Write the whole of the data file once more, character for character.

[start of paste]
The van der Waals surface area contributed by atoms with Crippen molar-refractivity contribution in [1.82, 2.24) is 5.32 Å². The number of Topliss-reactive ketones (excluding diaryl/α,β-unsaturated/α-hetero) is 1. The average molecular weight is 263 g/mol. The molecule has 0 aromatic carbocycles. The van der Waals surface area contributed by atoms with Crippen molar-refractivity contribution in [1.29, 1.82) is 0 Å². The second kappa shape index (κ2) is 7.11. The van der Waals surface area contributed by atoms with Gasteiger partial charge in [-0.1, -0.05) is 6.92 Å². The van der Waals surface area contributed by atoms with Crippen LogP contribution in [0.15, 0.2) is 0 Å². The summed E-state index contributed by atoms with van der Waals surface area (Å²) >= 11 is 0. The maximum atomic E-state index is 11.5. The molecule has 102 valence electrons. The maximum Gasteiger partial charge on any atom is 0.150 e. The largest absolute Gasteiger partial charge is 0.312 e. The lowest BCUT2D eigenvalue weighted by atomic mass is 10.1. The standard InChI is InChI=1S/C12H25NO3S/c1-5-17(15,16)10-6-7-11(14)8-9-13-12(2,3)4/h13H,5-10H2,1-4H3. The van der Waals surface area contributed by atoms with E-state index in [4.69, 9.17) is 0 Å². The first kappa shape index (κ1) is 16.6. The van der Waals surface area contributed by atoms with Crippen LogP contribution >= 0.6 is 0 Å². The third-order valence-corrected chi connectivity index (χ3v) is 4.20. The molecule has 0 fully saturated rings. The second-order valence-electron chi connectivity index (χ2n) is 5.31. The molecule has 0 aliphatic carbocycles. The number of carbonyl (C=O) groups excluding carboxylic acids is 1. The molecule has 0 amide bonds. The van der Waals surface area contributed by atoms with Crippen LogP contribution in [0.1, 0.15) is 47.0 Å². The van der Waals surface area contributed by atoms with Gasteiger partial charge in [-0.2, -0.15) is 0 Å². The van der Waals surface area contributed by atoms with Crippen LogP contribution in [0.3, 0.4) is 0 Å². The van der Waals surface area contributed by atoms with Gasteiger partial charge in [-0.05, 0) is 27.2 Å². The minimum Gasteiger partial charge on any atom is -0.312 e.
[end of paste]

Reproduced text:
The van der Waals surface area contributed by atoms with Crippen molar-refractivity contribution in [1.82, 2.24) is 5.32 Å². The number of Topliss-reactive ketones (excluding diaryl/α,β-unsaturated/α-hetero) is 1. The average molecular weight is 263 g/mol. The molecule has 0 aromatic carbocycles. The van der Waals surface area contributed by atoms with Crippen molar-refractivity contribution in [1.29, 1.82) is 0 Å². The second kappa shape index (κ2) is 7.11. The van der Waals surface area contributed by atoms with Gasteiger partial charge in [-0.1, -0.05) is 6.92 Å². The van der Waals surface area contributed by atoms with Crippen LogP contribution in [0.15, 0.2) is 0 Å². The summed E-state index contributed by atoms with van der Waals surface area (Å²) >= 11 is 0. The maximum atomic E-state index is 11.5. The molecule has 102 valence electrons. The maximum Gasteiger partial charge on any atom is 0.150 e. The largest absolute Gasteiger partial charge is 0.312 e. The lowest BCUT2D eigenvalue weighted by atomic mass is 10.1. The standard InChI is InChI=1S/C12H25NO3S/c1-5-17(15,16)10-6-7-11(14)8-9-13-12(2,3)4/h13H,5-10H2,1-4H3. The van der Waals surface area contributed by atoms with E-state index in [4.69, 9.17) is 0 Å². The first kappa shape index (κ1) is 16.6. The van der Waals surface area contributed by atoms with Crippen LogP contribution >= 0.6 is 0 Å². The third-order valence-corrected chi connectivity index (χ3v) is 4.20. The molecule has 0 fully saturated rings. The second-order valence-electron chi connectivity index (χ2n) is 5.31. The molecule has 0 aliphatic carbocycles. The number of carbonyl (C=O) groups excluding carboxylic acids is 1. The molecule has 0 amide bonds. The van der Waals surface area contributed by atoms with Crippen LogP contribution in [0.1, 0.15) is 47.0 Å². The van der Waals surface area contributed by atoms with Gasteiger partial charge in [-0.2, -0.15) is 0 Å². The van der Waals surface area contributed by atoms with Crippen LogP contribution in [0.3, 0.4) is 0 Å². The van der Waals surface area contributed by atoms with Gasteiger partial charge in [-0.05, 0) is 27.2 Å². The minimum Gasteiger partial charge on any atom is -0.312 e.